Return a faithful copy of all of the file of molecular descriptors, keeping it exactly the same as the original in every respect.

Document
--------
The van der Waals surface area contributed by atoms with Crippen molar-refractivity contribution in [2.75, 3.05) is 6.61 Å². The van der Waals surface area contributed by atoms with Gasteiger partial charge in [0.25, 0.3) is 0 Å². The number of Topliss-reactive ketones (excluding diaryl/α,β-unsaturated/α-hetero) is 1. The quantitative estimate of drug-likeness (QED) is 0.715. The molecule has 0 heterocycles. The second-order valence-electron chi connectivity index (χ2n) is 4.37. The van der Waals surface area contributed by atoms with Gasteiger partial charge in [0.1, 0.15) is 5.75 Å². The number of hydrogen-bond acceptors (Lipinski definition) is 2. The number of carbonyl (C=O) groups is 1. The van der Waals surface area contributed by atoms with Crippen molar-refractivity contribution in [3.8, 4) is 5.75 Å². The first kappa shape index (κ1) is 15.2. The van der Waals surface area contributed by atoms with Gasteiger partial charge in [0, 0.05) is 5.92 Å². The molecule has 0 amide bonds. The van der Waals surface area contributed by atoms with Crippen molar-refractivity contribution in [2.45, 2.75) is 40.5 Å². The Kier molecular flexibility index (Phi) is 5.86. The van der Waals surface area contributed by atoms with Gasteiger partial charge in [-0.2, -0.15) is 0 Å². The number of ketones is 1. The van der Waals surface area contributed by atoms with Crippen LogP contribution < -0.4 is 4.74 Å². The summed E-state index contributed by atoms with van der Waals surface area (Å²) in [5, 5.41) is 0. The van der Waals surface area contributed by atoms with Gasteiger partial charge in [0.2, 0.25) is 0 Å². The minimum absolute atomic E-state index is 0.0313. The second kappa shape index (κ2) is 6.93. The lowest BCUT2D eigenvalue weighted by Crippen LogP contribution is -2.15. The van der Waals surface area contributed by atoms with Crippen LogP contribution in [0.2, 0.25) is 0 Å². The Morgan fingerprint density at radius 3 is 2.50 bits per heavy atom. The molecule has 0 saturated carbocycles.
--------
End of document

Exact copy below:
The van der Waals surface area contributed by atoms with Crippen molar-refractivity contribution in [2.75, 3.05) is 6.61 Å². The van der Waals surface area contributed by atoms with Gasteiger partial charge in [0.25, 0.3) is 0 Å². The number of Topliss-reactive ketones (excluding diaryl/α,β-unsaturated/α-hetero) is 1. The quantitative estimate of drug-likeness (QED) is 0.715. The molecule has 0 heterocycles. The second-order valence-electron chi connectivity index (χ2n) is 4.37. The van der Waals surface area contributed by atoms with Gasteiger partial charge in [0.1, 0.15) is 5.75 Å². The number of hydrogen-bond acceptors (Lipinski definition) is 2. The number of carbonyl (C=O) groups is 1. The van der Waals surface area contributed by atoms with Crippen molar-refractivity contribution in [3.8, 4) is 5.75 Å². The first kappa shape index (κ1) is 15.2. The van der Waals surface area contributed by atoms with Gasteiger partial charge in [0, 0.05) is 5.92 Å². The molecule has 0 amide bonds. The van der Waals surface area contributed by atoms with Crippen molar-refractivity contribution in [2.45, 2.75) is 40.5 Å². The Kier molecular flexibility index (Phi) is 5.86. The van der Waals surface area contributed by atoms with Gasteiger partial charge in [-0.2, -0.15) is 0 Å². The number of ketones is 1. The van der Waals surface area contributed by atoms with Crippen LogP contribution < -0.4 is 4.74 Å². The summed E-state index contributed by atoms with van der Waals surface area (Å²) in [5, 5.41) is 0. The van der Waals surface area contributed by atoms with Gasteiger partial charge in [0.2, 0.25) is 0 Å². The minimum absolute atomic E-state index is 0.0313. The second kappa shape index (κ2) is 6.93. The lowest BCUT2D eigenvalue weighted by Crippen LogP contribution is -2.15. The van der Waals surface area contributed by atoms with Crippen LogP contribution in [0.2, 0.25) is 0 Å². The Morgan fingerprint density at radius 3 is 2.50 bits per heavy atom. The molecule has 0 saturated carbocycles.